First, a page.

Greece has the worst record among its European Union peers regarding the living conditions of households and their capacity to maintain their property and cover basic needs in running their homes.
A survey by the European Federation of National Organizations Working with the Homeless (FEANTSA), using data from Eurostat published this year, showed that almost 41 percent of people in Greece face an excessive financial burden, having to spend over 40 percent of their total incomes to cover expenses associated with their home. This concerns property-related taxes such as ENFIA and council tax, rent, mortgage installments where they apply, and the costs of heating, water, the telephone and overall maintenance.
The yawing gap with the rest of the EU is evident when compared against the average rate of EU citizens facing such a burden, which comes to just 11 percent.
FEANTSA stresses that the picture in Greece is even more dramatic for the weakest households, which have less than 60 percent of the average disposable income, as 95 percent of them pay over 40 percent of their revenues for their homes.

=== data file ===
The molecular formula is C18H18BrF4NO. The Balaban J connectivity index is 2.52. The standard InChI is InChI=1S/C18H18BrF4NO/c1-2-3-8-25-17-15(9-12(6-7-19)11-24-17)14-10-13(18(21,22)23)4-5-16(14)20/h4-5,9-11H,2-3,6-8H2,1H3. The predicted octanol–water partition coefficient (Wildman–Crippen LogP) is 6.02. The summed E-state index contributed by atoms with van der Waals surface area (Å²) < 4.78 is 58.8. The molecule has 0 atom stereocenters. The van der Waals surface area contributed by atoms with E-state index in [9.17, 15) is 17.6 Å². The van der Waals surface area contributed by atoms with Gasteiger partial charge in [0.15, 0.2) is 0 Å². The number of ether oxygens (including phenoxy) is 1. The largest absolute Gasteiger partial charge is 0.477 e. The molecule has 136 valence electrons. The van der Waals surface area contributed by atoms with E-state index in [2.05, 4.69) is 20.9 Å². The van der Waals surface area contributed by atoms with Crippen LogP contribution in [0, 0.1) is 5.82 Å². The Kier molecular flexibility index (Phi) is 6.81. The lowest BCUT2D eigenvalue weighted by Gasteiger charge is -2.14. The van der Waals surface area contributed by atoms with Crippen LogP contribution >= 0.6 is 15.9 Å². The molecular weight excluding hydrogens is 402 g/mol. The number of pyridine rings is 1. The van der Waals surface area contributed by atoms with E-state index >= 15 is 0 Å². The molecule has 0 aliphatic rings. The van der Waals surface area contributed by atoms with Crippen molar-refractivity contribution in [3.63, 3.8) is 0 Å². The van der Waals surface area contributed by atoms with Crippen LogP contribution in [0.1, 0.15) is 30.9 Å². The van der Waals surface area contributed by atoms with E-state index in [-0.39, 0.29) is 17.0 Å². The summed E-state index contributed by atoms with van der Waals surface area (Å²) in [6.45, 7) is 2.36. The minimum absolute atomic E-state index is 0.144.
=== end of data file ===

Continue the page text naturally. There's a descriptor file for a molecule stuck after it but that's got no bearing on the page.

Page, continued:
“The situation in Greece is particularly worrying and has no precedent in any other EU country,” the report stresses. Its researchers note that there is a sense of “Apocalypse” in Greece reflected in data from the last few years, as the social impact of the financial crisis and austerity has grown dramatically.
In the period from 2007 to 2014 there was an increase by 25 percentage points of the country’s population that spend over 40 percent of their income on home-related expenses, as hikes in property taxes, utility rates and heating oil prices have sent household costs soaring, while the economy was in recession. The respective increase in the EU was no more than just 0.8 percentage points.
Greece also has the highest rate of people who delay their rent payments or the tranche of their mortgage, amounting to 14.6 percent, against just 4.1 percent in the rest of the EU. One-third of the people in Greece (33 percent) are unable to keep their homes warm in the winter, up by 19 percentage points from 2007, just as in the EU there was a decline in that rate by 1.6 percentage points.